The Certificate of Authorization will be suspended for a period of 90 days at which time if no suitable P.Eng. has been found by the firm to replace you, the Certificate will be revoked.

Notify PEO in writing immediately about your change of employment status.

PEO has an active enforcement policy that investigates and prosecutes all reported violations of the Professional Engineers Act. If your competition is providing engineering services to the public but does not have a Certificate of Authorization then that entity is in violation of the Act. Notify PEO's Enforcement department if you encounter this situation.

The Professional Engineers Act stipulates that an entity requires a Certificate of Authorization if it is providing engineering services to the public. These services may not necessarily involve the production of drawings. Professional engineers may provide advice about technology, review construction, perform health and safety audits, give opinions about mineral properties, or provide expert testimony. Though none of these activities involve the preparation of drawings, each is an act of providing engineering services and, therefore, the entity requires a Certificate of Authorization. However, if you provide engineering services you should ask yourself this question: why are you not sealing documents that you provide to a client or other external body? Section 53 of the Professional Engineers Act governs the requirement for sealing of documents. You are required to seal all drawings and other documents provided as part of engineering services done for an external entity, regardless of whether or not there is other legislation (such as the Building Code Act, Occupational Health and Safety Act, or Regulation for Industrial Facilities) that specifically requires a engineer's seal. In order words, any document of an engineering nature prepared for a client or as part of the work done for a client (this includes drawings for custom equipment) must be sealed.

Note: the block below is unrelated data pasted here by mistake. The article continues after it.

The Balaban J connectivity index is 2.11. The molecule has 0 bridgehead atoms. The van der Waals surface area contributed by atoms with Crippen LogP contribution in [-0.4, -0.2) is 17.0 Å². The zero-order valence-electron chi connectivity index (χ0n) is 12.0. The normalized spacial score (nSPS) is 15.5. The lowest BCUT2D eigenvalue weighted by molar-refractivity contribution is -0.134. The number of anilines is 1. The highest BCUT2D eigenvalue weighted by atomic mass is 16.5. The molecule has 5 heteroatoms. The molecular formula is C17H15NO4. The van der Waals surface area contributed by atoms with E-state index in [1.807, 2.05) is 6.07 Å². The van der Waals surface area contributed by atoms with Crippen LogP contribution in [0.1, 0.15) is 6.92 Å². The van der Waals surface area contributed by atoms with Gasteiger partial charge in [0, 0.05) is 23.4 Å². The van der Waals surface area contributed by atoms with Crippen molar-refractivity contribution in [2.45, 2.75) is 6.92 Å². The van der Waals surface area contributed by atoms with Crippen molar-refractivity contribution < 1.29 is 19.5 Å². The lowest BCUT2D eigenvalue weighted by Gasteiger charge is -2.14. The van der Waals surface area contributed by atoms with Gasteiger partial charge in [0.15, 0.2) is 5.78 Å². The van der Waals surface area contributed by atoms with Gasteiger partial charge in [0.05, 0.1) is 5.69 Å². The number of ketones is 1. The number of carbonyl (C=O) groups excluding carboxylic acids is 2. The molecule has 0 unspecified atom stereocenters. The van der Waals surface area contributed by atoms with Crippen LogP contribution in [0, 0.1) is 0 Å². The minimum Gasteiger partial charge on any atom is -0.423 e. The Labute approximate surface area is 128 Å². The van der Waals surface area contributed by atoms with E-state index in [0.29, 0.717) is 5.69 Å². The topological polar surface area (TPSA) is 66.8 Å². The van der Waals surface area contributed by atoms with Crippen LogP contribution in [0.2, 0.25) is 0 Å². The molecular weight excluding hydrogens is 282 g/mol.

"Public" does not mean public institutions or society in general; it means an entity (business, individual, government, charity) that is at an "arm's-length" relationship to the engineer and could rightly be called a client. If an employer utilizes engineers to provide engineering services within the employer's domain only, then the employer does not need a Certificate of Authorization. If however, the employer (government, manufacturer, consulting firm or engineer working as a sole proprietor) provides engineering services outside the employer's domain (i.e. to the public) then the employer requires a C of A.

Section 12 (2) of the Professional Engineers Act stipulates that every entity (sole proprietorship, partnership, or corporation) that offers or provides professional engineering services to the public requires a Certificate of Authorization. While the licence entitles an individual to practice as a professional engineer, the Certificate is required to provide PEO with a means for governing the activities of entities. A sole proprietorship is a business entity and is distinct from the individual practitioner.

Any entity (sole proprietorship, partnership, or corporation) that offers or provides professional engineering services to the public must have a Certificate of Authorization. This requirement is stipulated in Section 12(2) of the Professional Engineers Act.